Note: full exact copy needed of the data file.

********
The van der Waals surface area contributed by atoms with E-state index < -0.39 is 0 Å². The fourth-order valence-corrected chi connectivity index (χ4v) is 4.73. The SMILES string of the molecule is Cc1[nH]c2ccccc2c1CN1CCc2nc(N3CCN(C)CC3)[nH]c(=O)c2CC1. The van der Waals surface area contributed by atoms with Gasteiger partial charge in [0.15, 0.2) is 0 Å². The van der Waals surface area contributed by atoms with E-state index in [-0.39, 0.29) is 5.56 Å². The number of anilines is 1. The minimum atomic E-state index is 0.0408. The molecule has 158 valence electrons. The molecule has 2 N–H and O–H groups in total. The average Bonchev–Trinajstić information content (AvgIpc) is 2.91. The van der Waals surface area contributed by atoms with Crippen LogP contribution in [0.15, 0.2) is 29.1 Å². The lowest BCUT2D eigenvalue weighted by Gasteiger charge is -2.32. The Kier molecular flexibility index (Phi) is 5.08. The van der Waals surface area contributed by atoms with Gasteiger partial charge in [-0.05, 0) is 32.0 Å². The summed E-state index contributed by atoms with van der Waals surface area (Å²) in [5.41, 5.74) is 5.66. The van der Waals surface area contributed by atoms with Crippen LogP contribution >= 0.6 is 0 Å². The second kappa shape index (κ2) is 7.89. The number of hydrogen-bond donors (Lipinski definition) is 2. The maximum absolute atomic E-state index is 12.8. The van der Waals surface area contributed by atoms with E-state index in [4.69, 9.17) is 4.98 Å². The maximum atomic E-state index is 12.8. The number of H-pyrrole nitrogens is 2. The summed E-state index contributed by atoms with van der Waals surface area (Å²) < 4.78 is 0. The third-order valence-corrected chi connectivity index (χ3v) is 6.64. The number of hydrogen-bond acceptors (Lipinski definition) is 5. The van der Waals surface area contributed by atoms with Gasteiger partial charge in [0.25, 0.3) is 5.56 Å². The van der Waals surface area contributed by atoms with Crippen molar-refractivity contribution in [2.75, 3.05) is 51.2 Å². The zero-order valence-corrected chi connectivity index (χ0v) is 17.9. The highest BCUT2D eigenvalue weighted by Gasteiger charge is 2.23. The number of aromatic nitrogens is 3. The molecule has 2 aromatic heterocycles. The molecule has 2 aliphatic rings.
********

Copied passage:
The van der Waals surface area contributed by atoms with E-state index < -0.39 is 0 Å². The fourth-order valence-corrected chi connectivity index (χ4v) is 4.73. The SMILES string of the molecule is Cc1[nH]c2ccccc2c1CN1CCc2nc(N3CCN(C)CC3)[nH]c(=O)c2CC1. The van der Waals surface area contributed by atoms with Gasteiger partial charge in [0.15, 0.2) is 0 Å². The van der Waals surface area contributed by atoms with E-state index in [-0.39, 0.29) is 5.56 Å². The number of anilines is 1. The minimum atomic E-state index is 0.0408. The molecule has 158 valence electrons. The molecule has 2 N–H and O–H groups in total. The average Bonchev–Trinajstić information content (AvgIpc) is 2.91. The van der Waals surface area contributed by atoms with Crippen LogP contribution in [0.15, 0.2) is 29.1 Å². The lowest BCUT2D eigenvalue weighted by Gasteiger charge is -2.32. The Kier molecular flexibility index (Phi) is 5.08. The van der Waals surface area contributed by atoms with Gasteiger partial charge in [-0.05, 0) is 32.0 Å². The summed E-state index contributed by atoms with van der Waals surface area (Å²) in [5.41, 5.74) is 5.66. The van der Waals surface area contributed by atoms with Crippen LogP contribution >= 0.6 is 0 Å². The second kappa shape index (κ2) is 7.89. The number of hydrogen-bond donors (Lipinski definition) is 2. The maximum absolute atomic E-state index is 12.8. The van der Waals surface area contributed by atoms with E-state index in [4.69, 9.17) is 4.98 Å². The maximum atomic E-state index is 12.8. The number of H-pyrrole nitrogens is 2. The summed E-state index contributed by atoms with van der Waals surface area (Å²) < 4.78 is 0. The third-order valence-corrected chi connectivity index (χ3v) is 6.64. The number of hydrogen-bond acceptors (Lipinski definition) is 5. The van der Waals surface area contributed by atoms with Gasteiger partial charge in [0.25, 0.3) is 5.56 Å². The van der Waals surface area contributed by atoms with Crippen molar-refractivity contribution in [2.75, 3.05) is 51.2 Å². The zero-order valence-corrected chi connectivity index (χ0v) is 17.9. The highest BCUT2D eigenvalue weighted by Gasteiger charge is 2.23. The number of aromatic nitrogens is 3. The molecule has 2 aromatic heterocycles. The molecule has 2 aliphatic rings.